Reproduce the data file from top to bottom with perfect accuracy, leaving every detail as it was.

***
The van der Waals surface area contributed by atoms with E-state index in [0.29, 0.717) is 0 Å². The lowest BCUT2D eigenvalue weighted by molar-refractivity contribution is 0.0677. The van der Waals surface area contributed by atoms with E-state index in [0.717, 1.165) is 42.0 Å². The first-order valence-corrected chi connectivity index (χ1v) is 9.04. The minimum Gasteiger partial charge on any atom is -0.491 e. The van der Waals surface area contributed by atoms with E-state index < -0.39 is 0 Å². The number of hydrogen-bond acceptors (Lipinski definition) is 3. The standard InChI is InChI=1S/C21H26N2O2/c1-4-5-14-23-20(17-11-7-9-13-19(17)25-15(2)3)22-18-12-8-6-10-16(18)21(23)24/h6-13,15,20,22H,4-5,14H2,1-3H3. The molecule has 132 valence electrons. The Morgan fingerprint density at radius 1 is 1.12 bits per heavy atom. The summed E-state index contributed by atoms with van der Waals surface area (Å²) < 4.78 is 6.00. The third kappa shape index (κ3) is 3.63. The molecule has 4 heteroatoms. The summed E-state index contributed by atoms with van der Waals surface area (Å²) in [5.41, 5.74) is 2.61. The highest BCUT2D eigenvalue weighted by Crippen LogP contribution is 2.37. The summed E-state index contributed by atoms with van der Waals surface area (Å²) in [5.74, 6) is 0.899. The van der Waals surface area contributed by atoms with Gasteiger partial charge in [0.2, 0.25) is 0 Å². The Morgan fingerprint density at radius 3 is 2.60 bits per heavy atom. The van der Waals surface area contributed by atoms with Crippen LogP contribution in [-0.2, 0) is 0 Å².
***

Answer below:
The van der Waals surface area contributed by atoms with E-state index in [0.29, 0.717) is 0 Å². The lowest BCUT2D eigenvalue weighted by molar-refractivity contribution is 0.0677. The van der Waals surface area contributed by atoms with E-state index in [0.717, 1.165) is 42.0 Å². The first-order valence-corrected chi connectivity index (χ1v) is 9.04. The minimum Gasteiger partial charge on any atom is -0.491 e. The van der Waals surface area contributed by atoms with E-state index < -0.39 is 0 Å². The number of hydrogen-bond acceptors (Lipinski definition) is 3. The standard InChI is InChI=1S/C21H26N2O2/c1-4-5-14-23-20(17-11-7-9-13-19(17)25-15(2)3)22-18-12-8-6-10-16(18)21(23)24/h6-13,15,20,22H,4-5,14H2,1-3H3. The molecule has 132 valence electrons. The Morgan fingerprint density at radius 1 is 1.12 bits per heavy atom. The summed E-state index contributed by atoms with van der Waals surface area (Å²) < 4.78 is 6.00. The third kappa shape index (κ3) is 3.63. The molecule has 4 heteroatoms. The summed E-state index contributed by atoms with van der Waals surface area (Å²) in [5.41, 5.74) is 2.61. The highest BCUT2D eigenvalue weighted by Crippen LogP contribution is 2.37. The summed E-state index contributed by atoms with van der Waals surface area (Å²) in [5.74, 6) is 0.899. The van der Waals surface area contributed by atoms with Gasteiger partial charge in [0.2, 0.25) is 0 Å². The Morgan fingerprint density at radius 3 is 2.60 bits per heavy atom. The van der Waals surface area contributed by atoms with Crippen LogP contribution in [-0.2, 0) is 0 Å².